Shadow Divers – Dive New Zealand

Interview by Dave Moran, editor of Dive New Zealand magazine, with John Chatterton, Shadow Divers.

Shadow Diving

Shadow Diving

Shadow Divers


Introduction to John Chatterton interview.

John Chatterton and Richie Kohler are a couple of the world’s most accomplished and well known wreck divers. Their world recognised status resulted in the publication of the book Shadow Divers by Robert Kurson. It details their diving adventures in discovering the identity of a German WWII submarine off New Jersey on the east coast of the USA – nick named the U-Who. It is currently published in 21 languages! Keep an eye out for Hitler’s Lost Sub on the Discovery Channel. Twentieth Century Fox plan to release the movie in 2007.

Before John and Richie’s lives were turned into one that they could only dream about they were as John comments, ‘˜Just ordinary guys doing our day to day jobs and diving wrecks on the weekends’. John was a commercial diver and Richie ran a glass repair business.

You may have seen their television series

Deep Sea Detectives

on the History Channel. They have completed an amazing 57 episodes.

John was a member of the first technical diving expedition to Ireland to dive the legendary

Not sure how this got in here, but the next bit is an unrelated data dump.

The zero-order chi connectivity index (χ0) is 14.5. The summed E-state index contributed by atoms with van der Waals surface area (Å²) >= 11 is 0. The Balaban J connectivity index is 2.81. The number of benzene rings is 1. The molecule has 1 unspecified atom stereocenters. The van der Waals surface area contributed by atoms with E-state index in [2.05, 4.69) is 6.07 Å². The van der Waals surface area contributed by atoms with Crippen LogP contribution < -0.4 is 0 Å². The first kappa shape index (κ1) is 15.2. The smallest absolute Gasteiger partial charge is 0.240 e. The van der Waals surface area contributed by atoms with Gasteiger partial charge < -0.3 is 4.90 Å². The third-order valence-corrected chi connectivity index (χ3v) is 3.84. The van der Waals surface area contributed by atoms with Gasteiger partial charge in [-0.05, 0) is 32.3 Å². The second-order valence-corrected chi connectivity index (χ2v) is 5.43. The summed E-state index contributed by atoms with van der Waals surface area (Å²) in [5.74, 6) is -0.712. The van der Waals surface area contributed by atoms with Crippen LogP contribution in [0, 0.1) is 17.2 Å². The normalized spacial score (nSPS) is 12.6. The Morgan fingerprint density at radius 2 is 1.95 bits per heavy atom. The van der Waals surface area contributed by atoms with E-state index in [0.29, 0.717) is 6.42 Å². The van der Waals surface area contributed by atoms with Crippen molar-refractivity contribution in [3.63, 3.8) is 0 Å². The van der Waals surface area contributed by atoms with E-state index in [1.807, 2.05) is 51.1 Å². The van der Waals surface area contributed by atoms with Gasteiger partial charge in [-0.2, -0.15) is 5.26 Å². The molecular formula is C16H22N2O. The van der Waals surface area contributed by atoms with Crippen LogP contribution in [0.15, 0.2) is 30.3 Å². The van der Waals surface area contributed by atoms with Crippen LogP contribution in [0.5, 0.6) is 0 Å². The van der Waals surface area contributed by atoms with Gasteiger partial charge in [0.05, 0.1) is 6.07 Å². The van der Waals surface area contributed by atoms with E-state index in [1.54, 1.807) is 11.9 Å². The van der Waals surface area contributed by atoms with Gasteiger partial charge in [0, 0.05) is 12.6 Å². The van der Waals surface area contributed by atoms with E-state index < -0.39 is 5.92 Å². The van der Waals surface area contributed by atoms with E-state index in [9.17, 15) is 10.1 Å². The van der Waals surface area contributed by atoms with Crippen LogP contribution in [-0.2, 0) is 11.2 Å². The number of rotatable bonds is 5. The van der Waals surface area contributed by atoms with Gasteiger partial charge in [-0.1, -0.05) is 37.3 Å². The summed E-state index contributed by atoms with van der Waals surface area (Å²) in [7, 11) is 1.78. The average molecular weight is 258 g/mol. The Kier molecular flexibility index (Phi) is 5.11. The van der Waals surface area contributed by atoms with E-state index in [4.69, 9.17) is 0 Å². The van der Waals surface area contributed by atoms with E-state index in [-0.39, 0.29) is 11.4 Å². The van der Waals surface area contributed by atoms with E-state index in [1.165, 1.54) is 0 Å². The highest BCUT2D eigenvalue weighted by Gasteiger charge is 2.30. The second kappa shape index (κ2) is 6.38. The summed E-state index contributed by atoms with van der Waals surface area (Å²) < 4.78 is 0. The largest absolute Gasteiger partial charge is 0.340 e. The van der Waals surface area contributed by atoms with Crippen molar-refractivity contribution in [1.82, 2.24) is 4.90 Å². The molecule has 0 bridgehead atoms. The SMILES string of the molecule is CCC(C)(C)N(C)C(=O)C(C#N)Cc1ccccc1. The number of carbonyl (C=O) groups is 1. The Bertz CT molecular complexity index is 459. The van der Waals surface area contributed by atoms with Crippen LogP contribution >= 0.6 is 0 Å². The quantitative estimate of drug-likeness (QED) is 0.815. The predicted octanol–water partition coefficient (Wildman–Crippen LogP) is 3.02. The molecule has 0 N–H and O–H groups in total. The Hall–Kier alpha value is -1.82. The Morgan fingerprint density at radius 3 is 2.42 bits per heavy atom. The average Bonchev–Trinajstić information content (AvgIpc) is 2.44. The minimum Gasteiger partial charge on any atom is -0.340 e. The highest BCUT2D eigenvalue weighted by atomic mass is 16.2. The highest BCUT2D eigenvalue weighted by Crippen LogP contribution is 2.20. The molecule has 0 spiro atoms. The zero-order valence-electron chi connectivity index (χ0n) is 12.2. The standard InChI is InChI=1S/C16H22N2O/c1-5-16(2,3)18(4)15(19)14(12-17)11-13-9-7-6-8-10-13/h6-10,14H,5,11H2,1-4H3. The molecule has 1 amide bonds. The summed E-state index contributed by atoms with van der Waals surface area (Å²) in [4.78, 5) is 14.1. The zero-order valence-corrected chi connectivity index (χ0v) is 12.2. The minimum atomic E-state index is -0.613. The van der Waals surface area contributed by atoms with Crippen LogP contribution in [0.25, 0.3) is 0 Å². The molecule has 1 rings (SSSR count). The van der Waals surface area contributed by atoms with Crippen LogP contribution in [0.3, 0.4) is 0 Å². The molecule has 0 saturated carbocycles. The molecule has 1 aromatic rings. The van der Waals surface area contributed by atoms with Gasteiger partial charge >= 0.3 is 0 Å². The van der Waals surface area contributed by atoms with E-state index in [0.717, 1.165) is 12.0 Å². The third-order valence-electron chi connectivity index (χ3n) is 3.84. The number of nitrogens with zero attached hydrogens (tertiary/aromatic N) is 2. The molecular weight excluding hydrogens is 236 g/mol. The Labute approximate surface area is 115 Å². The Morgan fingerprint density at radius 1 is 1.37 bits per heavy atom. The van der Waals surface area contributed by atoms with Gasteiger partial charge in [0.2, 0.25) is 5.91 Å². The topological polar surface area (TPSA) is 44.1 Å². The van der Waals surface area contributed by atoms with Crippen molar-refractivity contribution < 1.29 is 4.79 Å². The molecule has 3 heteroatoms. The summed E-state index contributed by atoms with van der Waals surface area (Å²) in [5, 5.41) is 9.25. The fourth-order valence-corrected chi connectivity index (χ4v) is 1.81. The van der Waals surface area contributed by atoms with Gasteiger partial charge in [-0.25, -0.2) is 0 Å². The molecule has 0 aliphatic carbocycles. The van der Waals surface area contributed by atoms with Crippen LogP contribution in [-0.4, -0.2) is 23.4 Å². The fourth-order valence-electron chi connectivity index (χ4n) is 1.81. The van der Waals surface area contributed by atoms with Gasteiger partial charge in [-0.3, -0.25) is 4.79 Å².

RMS Lusitania

in 1994. A few years later, at a depth of 122m (400 ft), he was the first diver to use a rebreather on the wreck of

HMHS Britannic

in Greece. He was also the sole American on a British expedition, sponsored by the US Holocaust Museum, looking for the historic shipwreck

Struma

in the Black Sea near Istanbul. He has completed over 160 dives on the Mount Everest of diving, the cruiseliner

Andrea Doria

.

In August 2005 John and Richie put together an expedition to

RMS Titanic

resting at 3810 metres (12,500 feet) aboard the MIR submersibles from the Russian Research Ship

Keldysh

. Their exploration was featured on the History Channel special ‘

Titanic’s

Final Moments – Missing Pieces’.

They have also embarked on another new venture of producing a DVD video magazine for divers called Dive Portal. Issue two has just been released to rave reviews.

Richie, John and his lovely wife Carla (above) visited New Zealand in October 2006 to dive the Russian cruiseliner